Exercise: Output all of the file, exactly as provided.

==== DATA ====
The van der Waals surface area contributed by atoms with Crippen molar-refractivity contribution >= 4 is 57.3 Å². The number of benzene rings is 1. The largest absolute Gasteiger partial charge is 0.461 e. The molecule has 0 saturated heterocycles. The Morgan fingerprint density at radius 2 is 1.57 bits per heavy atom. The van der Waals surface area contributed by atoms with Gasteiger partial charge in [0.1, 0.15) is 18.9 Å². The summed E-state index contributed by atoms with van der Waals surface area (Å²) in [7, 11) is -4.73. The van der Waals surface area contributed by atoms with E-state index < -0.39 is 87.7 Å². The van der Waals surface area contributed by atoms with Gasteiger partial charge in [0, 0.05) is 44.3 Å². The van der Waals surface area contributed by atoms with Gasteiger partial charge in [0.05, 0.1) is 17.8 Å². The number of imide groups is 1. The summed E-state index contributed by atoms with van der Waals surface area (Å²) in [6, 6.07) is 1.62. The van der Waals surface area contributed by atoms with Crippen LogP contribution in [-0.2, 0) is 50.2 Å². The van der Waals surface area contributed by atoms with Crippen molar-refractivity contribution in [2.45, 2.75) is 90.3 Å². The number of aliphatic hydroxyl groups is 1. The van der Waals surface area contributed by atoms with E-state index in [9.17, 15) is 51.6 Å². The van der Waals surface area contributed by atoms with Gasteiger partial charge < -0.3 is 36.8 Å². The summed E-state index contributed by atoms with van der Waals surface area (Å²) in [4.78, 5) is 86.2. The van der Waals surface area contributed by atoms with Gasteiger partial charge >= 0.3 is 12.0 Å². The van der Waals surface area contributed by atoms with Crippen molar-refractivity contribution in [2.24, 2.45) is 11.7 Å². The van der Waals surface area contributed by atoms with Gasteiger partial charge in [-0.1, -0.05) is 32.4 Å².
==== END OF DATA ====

The van der Waals surface area contributed by atoms with Crippen molar-refractivity contribution >= 4 is 57.3 Å². The number of benzene rings is 1. The largest absolute Gasteiger partial charge is 0.461 e. The molecule has 0 saturated heterocycles. The Morgan fingerprint density at radius 2 is 1.57 bits per heavy atom. The van der Waals surface area contributed by atoms with Gasteiger partial charge in [0.1, 0.15) is 18.9 Å². The summed E-state index contributed by atoms with van der Waals surface area (Å²) in [7, 11) is -4.73. The van der Waals surface area contributed by atoms with E-state index < -0.39 is 87.7 Å². The van der Waals surface area contributed by atoms with Gasteiger partial charge in [0, 0.05) is 44.3 Å². The van der Waals surface area contributed by atoms with Gasteiger partial charge in [0.05, 0.1) is 17.8 Å². The number of imide groups is 1. The summed E-state index contributed by atoms with van der Waals surface area (Å²) in [6, 6.07) is 1.62. The van der Waals surface area contributed by atoms with Crippen LogP contribution in [-0.2, 0) is 50.2 Å². The van der Waals surface area contributed by atoms with Crippen molar-refractivity contribution in [2.45, 2.75) is 90.3 Å². The number of aliphatic hydroxyl groups is 1. The van der Waals surface area contributed by atoms with E-state index in [9.17, 15) is 51.6 Å². The van der Waals surface area contributed by atoms with Gasteiger partial charge < -0.3 is 36.8 Å². The summed E-state index contributed by atoms with van der Waals surface area (Å²) in [4.78, 5) is 86.2. The van der Waals surface area contributed by atoms with Gasteiger partial charge >= 0.3 is 12.0 Å². The van der Waals surface area contributed by atoms with Crippen molar-refractivity contribution in [2.24, 2.45) is 11.7 Å². The van der Waals surface area contributed by atoms with Gasteiger partial charge in [-0.1, -0.05) is 32.4 Å².